Neoadjuvant chemoradiotherapy (nCRT) followed by radical surgery is the standard of care for patients with Locally Advanced Rectal Cancer (LARC). Current selection for nCRT is based on clinical criteria regardless of any molecular marker. Pharmacogenomics may be a useful strategy to personalize and optimize nCRT in LARC. This review aims to summarize the most recent and relevant findings about the role of germline and somatic pharmacogenomics in the prediction of nCRT outcome in patients with LARC, discussing the state of the art of their application in the clinical practice. A systematic literature search of the PubMed database was completed to identify relevant English-language papers published up to January 2020. The chemotherapeutic backbone of nCRT is represented by fluoropyrimidines, mainly metabolized by DPD (Dihydro-Pyrimidine Dehydrogenase, DPYD). The clinical impact of testing DPYD*2A, DPYD*13, c.2846A > T and c.1236G > A-HapB3 before a fluoropyrimidines administration to increase treatment safety is widely acknowledged. Other relevant target genes are TYMS (Thymidylate Synthase) and MTHFR (Methylene-Tetrahydro-Folate Reductase), whose polymorphisms were mainly studied as potential markers of treatment efficacy in LARC. A pivotal role of a TYMS polymorphism in the gene promoter region (rs34743033) was reported and was pioneeringly used to guide nCRT treatment in a phase II study. The pharmacogenomic analysis of other pathways mostly involved in the cellular response to radiation damage, as the DNA repair and the activation of the inflammatory cascade, provided less consistent results. A high rate of somatic mutation in genes belonging to PI3K (Phosphatidyl-Inositol 3-Kinase) and MAPK (Mitogen-Activated Protein Kinase) pathways, as BRAF (V-raf murine sarcoma viral oncogene homolog B1), KRAS (Kirsten Rat Sarcoma viral oncogene homolog), NRAS (Neuroblastoma RAS viral (v-ras) oncogene homolog), PIK3CA (Phosphatidyl-Inositol-4,5-bisphosphate 3-Kinase, Catalytic Subunit Alpha), as well as TP53 (Tumor Protein 53) was reported in LARC. Their pharmacogenomic role, already defined in colorectal cancer, is under investigation in LARC with promising results concerning specific somatic mutations in KRAS and TP53, as predictors of tumor response and prognosis. The availability of circulating tumor DNA in plasma may also represent an opportunity to monitor somatic mutations in course of therapy.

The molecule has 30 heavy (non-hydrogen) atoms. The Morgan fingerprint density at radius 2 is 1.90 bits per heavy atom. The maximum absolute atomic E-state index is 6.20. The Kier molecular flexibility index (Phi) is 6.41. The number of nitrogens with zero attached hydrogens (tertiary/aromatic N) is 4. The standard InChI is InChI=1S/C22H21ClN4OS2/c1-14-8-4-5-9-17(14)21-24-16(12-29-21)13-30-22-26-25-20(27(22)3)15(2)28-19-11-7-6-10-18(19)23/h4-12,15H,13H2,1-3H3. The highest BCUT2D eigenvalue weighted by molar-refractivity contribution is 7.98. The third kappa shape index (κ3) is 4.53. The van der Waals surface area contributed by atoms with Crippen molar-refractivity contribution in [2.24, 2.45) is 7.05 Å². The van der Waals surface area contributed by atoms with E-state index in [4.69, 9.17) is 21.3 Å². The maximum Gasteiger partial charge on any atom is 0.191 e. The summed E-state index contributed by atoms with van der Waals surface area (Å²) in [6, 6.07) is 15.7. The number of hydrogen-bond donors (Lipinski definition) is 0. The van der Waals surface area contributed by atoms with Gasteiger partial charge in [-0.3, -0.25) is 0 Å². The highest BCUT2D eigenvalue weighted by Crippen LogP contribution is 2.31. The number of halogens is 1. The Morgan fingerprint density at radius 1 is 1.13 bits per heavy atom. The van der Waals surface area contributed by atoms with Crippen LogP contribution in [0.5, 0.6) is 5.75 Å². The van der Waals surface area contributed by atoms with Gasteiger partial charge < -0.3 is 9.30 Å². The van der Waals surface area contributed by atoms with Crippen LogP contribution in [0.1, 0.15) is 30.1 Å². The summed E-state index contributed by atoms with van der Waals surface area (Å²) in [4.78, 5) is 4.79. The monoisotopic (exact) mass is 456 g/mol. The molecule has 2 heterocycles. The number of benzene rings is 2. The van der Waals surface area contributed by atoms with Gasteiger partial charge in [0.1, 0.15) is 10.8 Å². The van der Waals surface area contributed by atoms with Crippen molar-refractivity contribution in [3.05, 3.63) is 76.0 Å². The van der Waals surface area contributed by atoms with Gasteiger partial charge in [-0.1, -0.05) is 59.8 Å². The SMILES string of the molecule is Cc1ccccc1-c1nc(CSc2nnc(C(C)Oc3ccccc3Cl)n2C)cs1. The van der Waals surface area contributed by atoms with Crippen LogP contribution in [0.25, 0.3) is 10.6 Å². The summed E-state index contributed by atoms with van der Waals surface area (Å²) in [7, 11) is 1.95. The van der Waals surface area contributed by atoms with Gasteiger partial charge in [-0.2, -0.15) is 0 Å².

- neo-adjuvant chemoradiotherapy
- rectal cancer
ASJC Scopus subject areas
- Pharmacology (medical)